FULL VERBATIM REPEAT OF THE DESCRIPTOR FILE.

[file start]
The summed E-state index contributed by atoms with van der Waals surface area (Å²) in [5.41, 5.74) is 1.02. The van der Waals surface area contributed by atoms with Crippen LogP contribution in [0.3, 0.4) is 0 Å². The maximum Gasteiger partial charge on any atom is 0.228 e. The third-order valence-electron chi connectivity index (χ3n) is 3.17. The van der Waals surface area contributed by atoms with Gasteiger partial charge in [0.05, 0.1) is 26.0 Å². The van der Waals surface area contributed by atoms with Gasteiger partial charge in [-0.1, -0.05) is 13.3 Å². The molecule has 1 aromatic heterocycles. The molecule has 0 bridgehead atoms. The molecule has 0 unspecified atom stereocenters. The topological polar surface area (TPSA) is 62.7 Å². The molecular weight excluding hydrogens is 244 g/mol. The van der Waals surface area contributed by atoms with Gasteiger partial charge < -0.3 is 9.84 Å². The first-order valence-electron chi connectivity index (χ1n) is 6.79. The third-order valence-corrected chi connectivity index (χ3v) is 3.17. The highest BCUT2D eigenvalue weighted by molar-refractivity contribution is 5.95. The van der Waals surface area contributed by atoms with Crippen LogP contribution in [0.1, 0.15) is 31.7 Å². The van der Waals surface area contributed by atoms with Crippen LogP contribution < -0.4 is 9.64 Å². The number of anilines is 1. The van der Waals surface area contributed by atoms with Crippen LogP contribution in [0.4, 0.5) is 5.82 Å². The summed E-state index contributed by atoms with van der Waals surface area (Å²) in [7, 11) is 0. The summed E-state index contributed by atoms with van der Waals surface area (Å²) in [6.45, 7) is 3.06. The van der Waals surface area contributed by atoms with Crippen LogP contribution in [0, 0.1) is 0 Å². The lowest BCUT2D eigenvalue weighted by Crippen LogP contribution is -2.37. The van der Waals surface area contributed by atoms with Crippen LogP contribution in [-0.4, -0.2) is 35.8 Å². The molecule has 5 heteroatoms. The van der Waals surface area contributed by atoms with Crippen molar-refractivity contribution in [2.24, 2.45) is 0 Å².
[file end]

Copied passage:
The summed E-state index contributed by atoms with van der Waals surface area (Å²) in [5.41, 5.74) is 1.02. The van der Waals surface area contributed by atoms with Crippen LogP contribution in [0.3, 0.4) is 0 Å². The maximum Gasteiger partial charge on any atom is 0.228 e. The third-order valence-electron chi connectivity index (χ3n) is 3.17. The van der Waals surface area contributed by atoms with Gasteiger partial charge in [0.05, 0.1) is 26.0 Å². The van der Waals surface area contributed by atoms with Gasteiger partial charge in [-0.1, -0.05) is 13.3 Å². The molecule has 1 aromatic heterocycles. The molecule has 0 bridgehead atoms. The molecule has 0 unspecified atom stereocenters. The topological polar surface area (TPSA) is 62.7 Å². The molecular weight excluding hydrogens is 244 g/mol. The van der Waals surface area contributed by atoms with Gasteiger partial charge < -0.3 is 9.84 Å². The first-order valence-electron chi connectivity index (χ1n) is 6.79. The third-order valence-corrected chi connectivity index (χ3v) is 3.17. The highest BCUT2D eigenvalue weighted by molar-refractivity contribution is 5.95. The van der Waals surface area contributed by atoms with Crippen LogP contribution in [0.1, 0.15) is 31.7 Å². The van der Waals surface area contributed by atoms with Crippen LogP contribution < -0.4 is 9.64 Å². The number of anilines is 1. The van der Waals surface area contributed by atoms with Crippen LogP contribution in [0.4, 0.5) is 5.82 Å². The summed E-state index contributed by atoms with van der Waals surface area (Å²) in [7, 11) is 0. The summed E-state index contributed by atoms with van der Waals surface area (Å²) in [6.45, 7) is 3.06. The van der Waals surface area contributed by atoms with Crippen LogP contribution in [0, 0.1) is 0 Å². The lowest BCUT2D eigenvalue weighted by Crippen LogP contribution is -2.37. The van der Waals surface area contributed by atoms with Crippen LogP contribution in [-0.4, -0.2) is 35.8 Å². The molecule has 5 heteroatoms. The van der Waals surface area contributed by atoms with Crippen molar-refractivity contribution in [2.24, 2.45) is 0 Å².